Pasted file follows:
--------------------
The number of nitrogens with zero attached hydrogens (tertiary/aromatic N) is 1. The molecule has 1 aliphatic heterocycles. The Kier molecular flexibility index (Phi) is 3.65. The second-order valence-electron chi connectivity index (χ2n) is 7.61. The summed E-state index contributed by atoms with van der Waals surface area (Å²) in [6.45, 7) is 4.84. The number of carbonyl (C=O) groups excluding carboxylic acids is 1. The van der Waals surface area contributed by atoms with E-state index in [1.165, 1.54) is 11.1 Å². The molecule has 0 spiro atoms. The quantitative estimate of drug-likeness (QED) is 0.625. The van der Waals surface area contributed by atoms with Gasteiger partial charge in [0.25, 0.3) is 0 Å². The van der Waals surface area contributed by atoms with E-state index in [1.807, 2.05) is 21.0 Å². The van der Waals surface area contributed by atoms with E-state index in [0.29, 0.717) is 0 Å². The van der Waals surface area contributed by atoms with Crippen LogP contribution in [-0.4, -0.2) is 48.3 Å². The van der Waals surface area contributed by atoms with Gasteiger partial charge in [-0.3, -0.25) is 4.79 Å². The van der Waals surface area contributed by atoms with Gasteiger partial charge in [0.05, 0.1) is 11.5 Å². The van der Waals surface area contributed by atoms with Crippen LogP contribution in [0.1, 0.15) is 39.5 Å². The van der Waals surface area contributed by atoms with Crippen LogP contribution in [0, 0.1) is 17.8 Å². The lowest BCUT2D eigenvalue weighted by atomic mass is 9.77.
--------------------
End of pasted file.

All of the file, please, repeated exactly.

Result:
The number of nitrogens with zero attached hydrogens (tertiary/aromatic N) is 1. The molecule has 1 aliphatic heterocycles. The Kier molecular flexibility index (Phi) is 3.65. The second-order valence-electron chi connectivity index (χ2n) is 7.61. The summed E-state index contributed by atoms with van der Waals surface area (Å²) in [6.45, 7) is 4.84. The number of carbonyl (C=O) groups excluding carboxylic acids is 1. The van der Waals surface area contributed by atoms with E-state index in [1.165, 1.54) is 11.1 Å². The molecule has 0 spiro atoms. The quantitative estimate of drug-likeness (QED) is 0.625. The van der Waals surface area contributed by atoms with Gasteiger partial charge in [0.25, 0.3) is 0 Å². The van der Waals surface area contributed by atoms with E-state index in [1.807, 2.05) is 21.0 Å². The van der Waals surface area contributed by atoms with E-state index in [0.29, 0.717) is 0 Å². The van der Waals surface area contributed by atoms with Crippen LogP contribution in [-0.4, -0.2) is 48.3 Å². The van der Waals surface area contributed by atoms with Gasteiger partial charge in [-0.3, -0.25) is 4.79 Å². The van der Waals surface area contributed by atoms with Gasteiger partial charge in [0.05, 0.1) is 11.5 Å². The van der Waals surface area contributed by atoms with Crippen LogP contribution in [0.1, 0.15) is 39.5 Å². The van der Waals surface area contributed by atoms with Crippen LogP contribution in [0, 0.1) is 17.8 Å². The lowest BCUT2D eigenvalue weighted by atomic mass is 9.77.